HOME | IN THE MAGAZINE | BACK ISSUES | JAN/FEB 2007
Grenadine neds an image overhaul worthy of a top public relations firm. At its peak, grenadine was a sweet, ruby-colored syrup made from fresh pomegranates before pomegranates were hip. Bartenders used it to add a splash of color and tangy flavor to cocktails and kid favorites like the Shirley Temple and Roy Rogers. But modernity, namely Red No. 40, hasn’t treated the syrup kindly. Most likely, the grenadine on your shelf doesn’t contain any pomegranate juice, but plenty of corn syrup, artificial flavoring and, of course, color. It doesn’t have to be that way.
Despite rumors that the syrup is named after islands in the Caribbean (Grenada, or the Grenadine Islands themselves), the name actually comes from the French, the original inventors of the syrup, who call pomegranates grenades. And while some speculate that the French named the Caribbean islands for their round, pomegranate-like shape, no one knows the precise origins of grenadine syrup. But it’s not difficult to imagine the moment of inventiveness. Some Frenchman, enamored with pomegranate’s tangy, citrus flavor and rich color, but fed up with the inconvenience of hundreds of seeds within each fruit, juiced his grenade, added water and sugar and voilà, grenadine.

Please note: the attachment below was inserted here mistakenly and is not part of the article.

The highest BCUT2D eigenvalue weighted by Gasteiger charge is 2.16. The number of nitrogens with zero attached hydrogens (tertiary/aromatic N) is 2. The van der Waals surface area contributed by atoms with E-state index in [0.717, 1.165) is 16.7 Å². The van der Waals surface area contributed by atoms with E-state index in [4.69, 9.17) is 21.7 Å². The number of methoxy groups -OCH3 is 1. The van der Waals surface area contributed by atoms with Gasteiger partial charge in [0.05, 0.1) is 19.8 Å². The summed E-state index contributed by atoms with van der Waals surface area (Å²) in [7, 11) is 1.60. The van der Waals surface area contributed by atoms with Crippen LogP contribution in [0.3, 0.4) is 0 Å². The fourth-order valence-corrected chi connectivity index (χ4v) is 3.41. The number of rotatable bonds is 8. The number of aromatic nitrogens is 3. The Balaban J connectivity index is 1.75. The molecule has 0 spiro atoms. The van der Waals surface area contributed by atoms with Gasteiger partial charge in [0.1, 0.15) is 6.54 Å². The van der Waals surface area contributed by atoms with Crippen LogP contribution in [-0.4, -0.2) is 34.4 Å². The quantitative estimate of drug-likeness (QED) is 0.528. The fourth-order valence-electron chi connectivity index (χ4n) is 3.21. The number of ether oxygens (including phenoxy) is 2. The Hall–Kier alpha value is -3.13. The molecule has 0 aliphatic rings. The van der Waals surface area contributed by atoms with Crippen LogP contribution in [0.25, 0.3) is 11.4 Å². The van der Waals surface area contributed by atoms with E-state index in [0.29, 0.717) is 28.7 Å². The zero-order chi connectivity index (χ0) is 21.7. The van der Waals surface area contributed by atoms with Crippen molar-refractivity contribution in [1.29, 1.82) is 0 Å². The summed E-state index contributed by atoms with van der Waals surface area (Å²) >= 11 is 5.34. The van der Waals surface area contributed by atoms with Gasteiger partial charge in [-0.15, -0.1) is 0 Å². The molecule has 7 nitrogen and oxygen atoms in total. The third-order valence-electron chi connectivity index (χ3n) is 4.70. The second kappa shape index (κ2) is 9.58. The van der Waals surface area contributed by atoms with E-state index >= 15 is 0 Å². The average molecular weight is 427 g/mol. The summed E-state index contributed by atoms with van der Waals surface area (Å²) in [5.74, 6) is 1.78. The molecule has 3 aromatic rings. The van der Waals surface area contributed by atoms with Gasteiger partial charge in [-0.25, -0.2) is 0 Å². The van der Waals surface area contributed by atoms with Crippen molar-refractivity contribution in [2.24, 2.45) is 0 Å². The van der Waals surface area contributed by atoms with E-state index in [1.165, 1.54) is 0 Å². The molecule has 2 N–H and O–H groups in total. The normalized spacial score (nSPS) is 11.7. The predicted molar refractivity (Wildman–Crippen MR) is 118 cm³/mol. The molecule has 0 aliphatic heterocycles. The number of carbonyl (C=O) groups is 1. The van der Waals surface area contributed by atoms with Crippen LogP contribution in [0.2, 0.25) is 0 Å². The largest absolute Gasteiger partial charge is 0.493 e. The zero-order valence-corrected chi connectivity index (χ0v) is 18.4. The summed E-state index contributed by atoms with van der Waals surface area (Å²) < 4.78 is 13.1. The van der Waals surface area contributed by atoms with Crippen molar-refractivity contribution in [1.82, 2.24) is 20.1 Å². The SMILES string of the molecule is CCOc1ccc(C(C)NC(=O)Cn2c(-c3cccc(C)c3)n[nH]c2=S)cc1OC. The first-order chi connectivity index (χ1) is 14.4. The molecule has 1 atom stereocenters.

Today, the sweet syrup is used as an ingredient in savory dishes, glazes, fruit tarts, sorbets and drinks. Unfortunately, many mixologists unacquainted with true grenadine pooh-pooh it as a substandard, cloying ingredient, unaware that it should be made from real pomegranate juice. But cocktailians who skip grenadine miss out on a unique dose of liquid fruit, explains Murray Stenson, bartender at Seattle’s Zig Zag Café. He and his bartending staff have been making their own house grenadine for almost a year to avoid the limitations of the short pomegranate season, which runs from October through January. They make the extra effort to pay homage to drinks of the past. “We’re on the verge of a renaissance when it comes to classic cocktails and their ingredients,” Stenson says. “And grenadine’s still an important component in many classics.”
The syrup also works well in new creations. At Zig Zag, Stenson created a drink called the Full Nelson, which features grenadine, ginger ale, fresh orange and lime juices and raspberry vodka. But he’s still partial to Prohibition-era classics, such as the Chinese Cocktail, a fruity-f lavored rum drink with a sophisticated bent. In addition, grenadine proves indispensable in Tequila Sunrises, Singapore Slings, Jack Roses and Planters Punch.
Stirrings, Angostura and Fee Bros. make worthwhile storebought grenadine, but it’s just as easy to make your own from fresh pomegranates or bottled pomegranate juice.
From Imbibe contributor Paul Clarke
8 oz. pomegranate juice
1 cup superfine or baker’s sugar
2 oz. pomegranate molasses (available at most Asian markets)
1–3 tsp. orange flower water, optional
1 oz. vodka, optional
Mix pomegranate juice and sugar in a bottle or jar and shake until sugar is dissolved. Add the pomegranate molasses and shake well (it will dissolve faster if the juice is at room temperature); the molasses thickens and sweetens the syrup while lending a deeper, fruitier flavor. For an added flavor dimension, mix in a little orange flower water to taste.
You can also add an ounce of vodka or grain alcohol as a preservative. Refrigerate and use within two weeks. You can freeze any extra for future use.